Neglect and acts of omission include ignoring medical, emotional or physical care needs, failure to provide access to appropriate health, care and support or educational services, the withholding of the necessities of life, such as medication, adequate nutrition and heating.
Self Neglect covers a wide range of behaviour neglecting to care for one’s personal hygiene, health or surroundings and includes behaviour such as hoarding.
Organisational abuse is neglect and poor care practice within an institution or specific care setting such as a hospital or care home, for example, or in relation to care provided in one’s own home. This may range from one off incidents to on-going ill-treatment.
It can be through neglect or poor professional practice as a result of the structure, policies, processes and practices within an organisation.
Physical abuse includes assault, hitting, slapping, pushing, misuse of medication restraint or inappropriate physical sanctions.
Here are examples of indicators that may suggest vulnerability to violent extremism:
Prevent is part of the Government’s counter-terrorism strategy CONTEST which aims to stop people becoming terrorists or supporting terrorism. The Prevent strategy addresses all forms of terrorism and prioritises according to the threat posed to national security.
Responsible authorities are local authorities, schools, further and higher education, the health sector, prison, probation and the police. Further information can be found in the government guidance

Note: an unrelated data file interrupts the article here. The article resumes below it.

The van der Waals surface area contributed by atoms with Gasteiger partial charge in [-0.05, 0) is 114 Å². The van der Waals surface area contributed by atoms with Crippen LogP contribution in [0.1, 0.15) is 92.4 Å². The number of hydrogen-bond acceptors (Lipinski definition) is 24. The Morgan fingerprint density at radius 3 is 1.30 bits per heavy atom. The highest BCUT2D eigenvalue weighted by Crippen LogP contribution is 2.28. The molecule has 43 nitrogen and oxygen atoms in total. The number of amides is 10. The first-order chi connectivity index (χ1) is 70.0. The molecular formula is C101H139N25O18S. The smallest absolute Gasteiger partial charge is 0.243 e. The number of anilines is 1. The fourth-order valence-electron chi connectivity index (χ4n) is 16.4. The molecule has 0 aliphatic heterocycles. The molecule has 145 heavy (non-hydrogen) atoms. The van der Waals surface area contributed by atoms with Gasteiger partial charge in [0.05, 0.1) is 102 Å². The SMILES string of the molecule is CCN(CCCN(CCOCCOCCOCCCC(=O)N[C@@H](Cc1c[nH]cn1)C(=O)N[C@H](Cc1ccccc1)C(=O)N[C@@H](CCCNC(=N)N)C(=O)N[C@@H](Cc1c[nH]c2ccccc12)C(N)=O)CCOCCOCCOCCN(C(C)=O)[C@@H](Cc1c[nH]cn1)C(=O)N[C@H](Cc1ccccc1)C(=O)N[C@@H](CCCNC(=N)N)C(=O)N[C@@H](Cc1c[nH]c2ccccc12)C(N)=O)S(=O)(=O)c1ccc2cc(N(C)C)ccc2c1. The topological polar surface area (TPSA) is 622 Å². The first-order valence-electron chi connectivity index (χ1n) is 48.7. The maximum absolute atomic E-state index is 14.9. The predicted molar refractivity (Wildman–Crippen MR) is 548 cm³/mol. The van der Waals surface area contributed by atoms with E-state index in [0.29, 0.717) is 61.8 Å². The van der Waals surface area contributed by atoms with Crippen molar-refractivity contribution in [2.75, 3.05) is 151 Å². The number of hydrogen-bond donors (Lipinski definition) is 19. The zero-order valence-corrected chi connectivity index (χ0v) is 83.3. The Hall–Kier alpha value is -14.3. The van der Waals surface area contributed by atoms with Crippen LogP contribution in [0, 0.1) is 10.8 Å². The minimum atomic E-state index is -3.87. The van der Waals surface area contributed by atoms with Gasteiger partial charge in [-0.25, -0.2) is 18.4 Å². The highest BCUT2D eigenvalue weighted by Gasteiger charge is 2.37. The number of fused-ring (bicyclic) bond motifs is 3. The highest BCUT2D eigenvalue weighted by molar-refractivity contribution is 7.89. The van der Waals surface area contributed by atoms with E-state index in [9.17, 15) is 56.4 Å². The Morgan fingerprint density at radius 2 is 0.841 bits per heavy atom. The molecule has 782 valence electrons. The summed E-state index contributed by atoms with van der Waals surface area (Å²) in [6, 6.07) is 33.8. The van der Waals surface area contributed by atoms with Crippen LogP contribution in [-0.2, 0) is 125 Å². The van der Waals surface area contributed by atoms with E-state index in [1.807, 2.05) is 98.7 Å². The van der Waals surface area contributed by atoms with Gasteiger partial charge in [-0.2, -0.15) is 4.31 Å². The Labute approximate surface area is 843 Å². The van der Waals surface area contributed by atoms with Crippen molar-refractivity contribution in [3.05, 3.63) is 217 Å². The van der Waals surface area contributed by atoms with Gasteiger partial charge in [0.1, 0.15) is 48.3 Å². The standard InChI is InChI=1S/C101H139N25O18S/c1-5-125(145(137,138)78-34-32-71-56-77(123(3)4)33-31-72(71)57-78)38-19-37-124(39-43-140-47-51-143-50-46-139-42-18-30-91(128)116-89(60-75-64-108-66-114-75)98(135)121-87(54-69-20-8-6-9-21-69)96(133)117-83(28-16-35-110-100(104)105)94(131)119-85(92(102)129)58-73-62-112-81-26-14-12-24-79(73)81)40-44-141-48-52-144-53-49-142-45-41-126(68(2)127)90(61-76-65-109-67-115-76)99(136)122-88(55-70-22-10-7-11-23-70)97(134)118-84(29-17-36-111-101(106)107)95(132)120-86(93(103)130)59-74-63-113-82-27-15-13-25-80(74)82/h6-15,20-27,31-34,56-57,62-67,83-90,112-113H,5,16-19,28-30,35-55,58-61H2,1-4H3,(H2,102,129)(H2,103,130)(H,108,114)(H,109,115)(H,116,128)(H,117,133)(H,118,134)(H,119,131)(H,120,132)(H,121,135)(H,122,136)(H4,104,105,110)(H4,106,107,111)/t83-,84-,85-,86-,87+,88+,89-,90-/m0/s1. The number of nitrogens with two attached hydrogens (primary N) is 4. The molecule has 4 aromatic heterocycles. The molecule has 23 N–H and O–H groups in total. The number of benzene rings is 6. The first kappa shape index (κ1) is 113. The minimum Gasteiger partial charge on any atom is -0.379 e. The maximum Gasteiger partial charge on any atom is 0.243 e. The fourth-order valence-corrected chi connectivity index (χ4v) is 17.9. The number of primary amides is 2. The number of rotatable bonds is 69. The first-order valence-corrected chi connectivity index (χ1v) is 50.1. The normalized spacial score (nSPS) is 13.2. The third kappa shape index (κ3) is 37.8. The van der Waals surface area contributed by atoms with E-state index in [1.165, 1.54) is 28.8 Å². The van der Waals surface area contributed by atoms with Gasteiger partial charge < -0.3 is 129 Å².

The strategy has three main objectives:
Objective one: Ideology – respond to the ideological challenge of terrorism;
Objective two: Supporting vulnerable people – prevent people from being drawn into terrorism; and
Objective three: Work with key sectors and institutions – address risks.
For more information on how to help prevent terrorism and extremism, or report any concerns, visit the Safe in the City website
Channel is a Multi-Agency Process, which provides support to those who may be vulnerable to being drawn into terrorism. Channel uses existing collaboration between partners to support individuals and protect them from being drawn into terrorism.
The panel has a statutory basis: under the terms of the Counter Terrorism and Security Act 2015, local authorities must:
Referrals to Channel are voluntary. If you think that someone may be vulnerable to radicalisation you can make a referral using this form
Any worker who believes a crime is being committed, or planned, or is aware of any terrorist activity, should contact Sussex Police Prevent team without delay on 101 ext. 550543 or email the police Prevent officer. Access Point should also be contacted on 01273 295555
If you want advice from the Prevent team regarding concerns about an individual please email Channel.Prevent@brighton-hove.gcsx.gov.uk
Adults should be involved in discussion about any extremism concerns at the earliest point possible unless this would increase risk to a vulnerable person.
Sexual abuse includes rape, indecent exposure, sexual harassment, inappropriate looking or touching, sexual teasing or innuendo, sexual photography, subjection to pornography or witnessing sexual acts, indecent exposure and sexual assault or sexual acts to which the adult has not consented or was pressured into consenting.
Sexual Abuse Referral Centre (SARC)
The Saturn Centre SARC offers free support and practical help to anyone in Sussex who has experienced sexual abuse. More information and contact details are available at www.saturncentre.org